"It's finally over," exclaims Jeanene Van Zandt, the court-appointed executrix of Townes Van Zandt's estate, in regard to her longstanding battle against Kevin Eggers, whose Poppy and Tomato labels put out the majority of Van Zandt's work. The infringement lawsuit revolved around more than 80 Van Zandt compositions that Eggers claimed a 50% interest in, as well as his re-release of 14 TVZ albums through Tomato Music Works Limited following the songwriter's death on New Year's Day 1997. On March 31, six years after the Chronicle first looked into the matter ("Townes Without Pity," June 14, 2002), the U.S. District Court granted Jeanene Van Zandt; her two children, William Vincent and Katie Belle; and Austin's J.T. Van Zandt injunctive relief against Eggers, restraining him from reproducing or distributing any of Van Zandt's songs.
"Kevin had to be stopped, and I'm the only human being on this earth who has the money or is willing to do whatever it takes to protect Townes' kids," says Jeanene, who plans to reissue No Deeper Blue, In the Beginning, and Poet: A Tribute to Townes Van Zandt on the family's TVZ Records. "He can never have anything to do with Townes Van Zandt."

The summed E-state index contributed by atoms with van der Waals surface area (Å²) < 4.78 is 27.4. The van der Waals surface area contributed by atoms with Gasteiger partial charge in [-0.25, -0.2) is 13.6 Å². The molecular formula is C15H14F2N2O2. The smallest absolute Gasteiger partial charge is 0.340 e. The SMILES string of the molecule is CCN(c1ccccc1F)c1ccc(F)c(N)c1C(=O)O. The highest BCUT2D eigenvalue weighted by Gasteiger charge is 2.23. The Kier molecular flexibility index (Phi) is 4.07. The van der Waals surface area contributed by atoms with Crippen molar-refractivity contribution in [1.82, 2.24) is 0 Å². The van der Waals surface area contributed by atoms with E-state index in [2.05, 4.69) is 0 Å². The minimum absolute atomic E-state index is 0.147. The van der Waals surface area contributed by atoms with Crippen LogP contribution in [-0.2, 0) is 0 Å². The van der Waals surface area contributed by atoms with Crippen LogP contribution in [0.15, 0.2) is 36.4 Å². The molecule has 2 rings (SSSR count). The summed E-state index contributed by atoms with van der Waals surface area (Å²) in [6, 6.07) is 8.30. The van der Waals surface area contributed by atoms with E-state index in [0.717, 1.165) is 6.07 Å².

The fight is far from over, though, since Eggers plans to appeal the decision.
"She illegally took the copyright in her name when it should have gone to the children," counters Eggers. "In doing so, she put the copyrights at risk, and they should now fall into public domain." J.T. Van Zandt, the songwriter's oldest son and local musician in his own right – product of Townes' first marriage – could not be reached for comment.
Then there's still the issue of the Van Zandts' March 2006 out-of-court settlement with Kevin's brother, Harold Eggers, TVZ's longtime road manager, who documented hundreds of live performances over a period of two decades. The agreement, which Jeanene's lawyer Kevin Brown of Fritz, Byrne, Head & Harrison PLLC, likened to a divorce settlement, essentially granted the Van Zandts eventual control over all of Harold's mastered recordings (once certain undisclosed obligations were met), while Harold retained a 50% ownership interest in seven of the albums at issue and a royalty interest in the remaining recordings. Both parties have found fault with the agreement but declined to offer specifics about the case. That trial is presently set for July 14.
No one artist could better encapsulate the legacy and purpose of the 21st annual Old Settler's Music Festival than Ralph Stanley. On Saturday the bluegrass patriarch, flanked by son Ralph II and grandson Nathan, ensured the circle in Driftwood would remain unbroken through Stanley Brothers classics like "Angel Band" and "I'm a Man of Constant Sorrow," but it was his a cappella "O Death" that sent chills into the long, good night.